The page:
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Key findings
  • More than eight in 10 Malagasy (82%) say the government is doing “fairly well” or “very well” in its efforts to promote women's rights and opportunities, a 15- percentage-point increase since 2018.
  • But a similarly large majority (78%) say it needs to do more to promote gender equality, including 58% who expect “much more.”
  • Citizens see unequal opportunities or pay in the workplace and a dearth of women in influential positions in government as the most important women’s-rights issues that their government and society must address.
  • Men are more likely than women to have secondary or post-secondary education (52% vs. 44%).
  • Two-thirds (66%) of Malagasy say men should be given priority in hiring. A majority (59%) of women support this form of gender discrimination.
  • Three-fourths (76%) of citizens endorse equal opportunities for men and women to be elected to public office, up from 62% in 2015.

Gender equality is not only a fundamental human right but also represents a key to achieving a more peaceful, prosperous, and healthy world (United Nations, 2022). Improving gender equality strengthens human capital and improves economic performance as women and girls gain greater access to education and the labour market, stimulating productivity, consumption, and innovation (Nguyen, 2021).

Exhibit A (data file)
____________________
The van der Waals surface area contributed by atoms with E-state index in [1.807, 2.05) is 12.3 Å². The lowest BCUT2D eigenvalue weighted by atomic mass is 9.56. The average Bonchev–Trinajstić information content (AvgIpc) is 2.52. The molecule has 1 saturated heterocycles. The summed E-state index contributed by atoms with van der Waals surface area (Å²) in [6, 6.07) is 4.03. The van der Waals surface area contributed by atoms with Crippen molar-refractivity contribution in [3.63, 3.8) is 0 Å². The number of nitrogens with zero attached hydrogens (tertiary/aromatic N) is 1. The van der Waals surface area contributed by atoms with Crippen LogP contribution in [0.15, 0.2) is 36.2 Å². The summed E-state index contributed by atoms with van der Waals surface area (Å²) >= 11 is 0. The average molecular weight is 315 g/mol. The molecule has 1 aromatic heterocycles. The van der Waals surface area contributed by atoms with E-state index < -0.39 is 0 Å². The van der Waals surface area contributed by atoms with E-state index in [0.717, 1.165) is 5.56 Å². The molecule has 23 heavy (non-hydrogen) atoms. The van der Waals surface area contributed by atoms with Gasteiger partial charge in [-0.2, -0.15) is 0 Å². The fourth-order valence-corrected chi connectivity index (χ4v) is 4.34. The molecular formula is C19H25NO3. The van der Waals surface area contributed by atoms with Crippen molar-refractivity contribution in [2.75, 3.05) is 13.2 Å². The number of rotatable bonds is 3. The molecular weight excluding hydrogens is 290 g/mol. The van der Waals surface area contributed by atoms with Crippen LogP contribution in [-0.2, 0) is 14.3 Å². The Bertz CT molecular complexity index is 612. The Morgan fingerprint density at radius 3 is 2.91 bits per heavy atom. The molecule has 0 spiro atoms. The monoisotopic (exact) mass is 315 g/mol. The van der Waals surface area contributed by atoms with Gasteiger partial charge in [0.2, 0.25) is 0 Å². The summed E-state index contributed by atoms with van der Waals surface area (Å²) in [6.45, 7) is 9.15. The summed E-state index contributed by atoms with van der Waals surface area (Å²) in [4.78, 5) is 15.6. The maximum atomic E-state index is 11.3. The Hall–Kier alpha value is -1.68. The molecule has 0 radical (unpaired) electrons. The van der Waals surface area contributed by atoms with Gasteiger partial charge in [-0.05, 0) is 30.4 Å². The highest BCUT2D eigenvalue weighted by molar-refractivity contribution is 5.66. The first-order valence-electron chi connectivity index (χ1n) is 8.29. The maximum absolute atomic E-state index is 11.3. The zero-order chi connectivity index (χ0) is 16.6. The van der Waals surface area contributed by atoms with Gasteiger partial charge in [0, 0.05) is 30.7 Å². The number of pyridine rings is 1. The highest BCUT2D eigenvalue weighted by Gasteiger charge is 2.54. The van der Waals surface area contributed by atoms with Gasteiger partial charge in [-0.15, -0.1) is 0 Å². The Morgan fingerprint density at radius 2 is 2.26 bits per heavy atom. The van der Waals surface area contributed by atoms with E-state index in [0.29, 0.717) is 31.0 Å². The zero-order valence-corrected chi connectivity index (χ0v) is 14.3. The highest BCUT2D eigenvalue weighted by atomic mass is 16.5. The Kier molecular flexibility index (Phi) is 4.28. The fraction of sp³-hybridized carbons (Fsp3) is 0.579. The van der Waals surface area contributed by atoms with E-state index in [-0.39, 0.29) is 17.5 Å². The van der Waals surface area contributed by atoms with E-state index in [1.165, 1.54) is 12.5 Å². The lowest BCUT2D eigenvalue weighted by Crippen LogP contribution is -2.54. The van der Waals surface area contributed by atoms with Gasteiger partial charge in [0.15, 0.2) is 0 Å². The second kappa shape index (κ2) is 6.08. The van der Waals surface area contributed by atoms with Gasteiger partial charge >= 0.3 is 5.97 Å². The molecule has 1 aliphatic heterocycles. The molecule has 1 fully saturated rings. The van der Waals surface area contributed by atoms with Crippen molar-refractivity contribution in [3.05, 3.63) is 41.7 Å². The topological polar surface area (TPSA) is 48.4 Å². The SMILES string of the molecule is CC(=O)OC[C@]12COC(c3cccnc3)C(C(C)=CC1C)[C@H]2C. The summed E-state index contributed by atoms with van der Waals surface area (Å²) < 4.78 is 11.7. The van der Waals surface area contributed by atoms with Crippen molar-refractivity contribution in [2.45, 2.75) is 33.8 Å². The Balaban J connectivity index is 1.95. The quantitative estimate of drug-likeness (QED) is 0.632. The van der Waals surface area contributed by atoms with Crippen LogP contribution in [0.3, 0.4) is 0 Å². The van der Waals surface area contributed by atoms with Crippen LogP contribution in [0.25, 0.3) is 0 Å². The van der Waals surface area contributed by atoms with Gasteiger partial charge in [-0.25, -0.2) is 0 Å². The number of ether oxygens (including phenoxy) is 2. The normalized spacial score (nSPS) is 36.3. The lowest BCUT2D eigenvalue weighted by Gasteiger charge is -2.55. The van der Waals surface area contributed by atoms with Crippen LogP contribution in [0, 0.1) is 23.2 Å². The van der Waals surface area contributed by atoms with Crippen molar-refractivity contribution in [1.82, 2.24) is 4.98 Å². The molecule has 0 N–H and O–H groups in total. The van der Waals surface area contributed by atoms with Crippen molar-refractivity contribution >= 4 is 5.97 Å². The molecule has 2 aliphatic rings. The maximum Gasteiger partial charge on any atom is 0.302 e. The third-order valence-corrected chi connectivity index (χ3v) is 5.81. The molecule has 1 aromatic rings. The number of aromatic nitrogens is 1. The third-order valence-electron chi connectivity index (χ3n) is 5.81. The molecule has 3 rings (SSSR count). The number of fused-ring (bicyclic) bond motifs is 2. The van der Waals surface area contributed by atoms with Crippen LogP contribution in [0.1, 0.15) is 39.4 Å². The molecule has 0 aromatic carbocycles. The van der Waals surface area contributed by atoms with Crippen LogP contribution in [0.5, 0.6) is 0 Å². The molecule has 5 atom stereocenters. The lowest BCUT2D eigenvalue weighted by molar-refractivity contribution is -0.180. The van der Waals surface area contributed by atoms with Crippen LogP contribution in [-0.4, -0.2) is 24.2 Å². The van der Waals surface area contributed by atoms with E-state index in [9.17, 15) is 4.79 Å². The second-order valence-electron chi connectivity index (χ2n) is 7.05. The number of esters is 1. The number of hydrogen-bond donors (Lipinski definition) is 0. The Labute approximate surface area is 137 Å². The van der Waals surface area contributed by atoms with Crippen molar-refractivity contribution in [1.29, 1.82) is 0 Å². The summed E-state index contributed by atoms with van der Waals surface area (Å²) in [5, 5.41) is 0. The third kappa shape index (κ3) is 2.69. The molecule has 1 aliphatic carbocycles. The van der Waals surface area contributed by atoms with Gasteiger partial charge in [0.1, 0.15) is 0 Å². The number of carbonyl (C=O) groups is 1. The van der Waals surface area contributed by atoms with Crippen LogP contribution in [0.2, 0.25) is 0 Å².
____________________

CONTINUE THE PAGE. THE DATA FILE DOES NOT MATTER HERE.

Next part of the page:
The Global Gender Gap Index 2023 ranks Madagascar 51st out of 146 countries (11th out of 36 in sub-Saharan Africa) in terms of gender parity in economic opportunity, education, health, and political leadership (World Economic Forum, 2023). That’s an improvement from 84th place in 2018.

But significant gaps still disadvantage women, who are paid 37% less than men, are 20% more likely than men to be unemployed, and as of 2021 made up only 17% of the National Assembly, 37% of ministers, 9% of governors, 5% of mayors, and 7% of communal and municipal councillors (Gaye, 2020; Ramiah, 2020; Republic of Madagascar, 2022). In the health sphere, World Bank (2024) experts say women and girls still face challenges in access to maternal, sexual, and reproductive health services, a deficit that can compromise their health and bears important implications for their educational and work trajectories.

This dispatch uses data from Afrobarometer’s 2022 survey to explore the experiences and perceptions of Malagasy people on the issue of gender equality.

In the eyes of respondents, the government is doing quite well in promoting women’s rights and opportunities, but most citizens want it to do more. Malagasy cite unequal opportunities or pay in the workplace and too few women in influential positions in government as the most pressing women’s-rights issues for the government and society to address.

But while a majority of citizens endorse gender equality in politics, most say men should have priority in hiring.

Ariel Astant Tianjoky

Ariel Astant Tianjoky is a consultant for COEF-Ressources, the Afrobarometer national partner in Madagascar.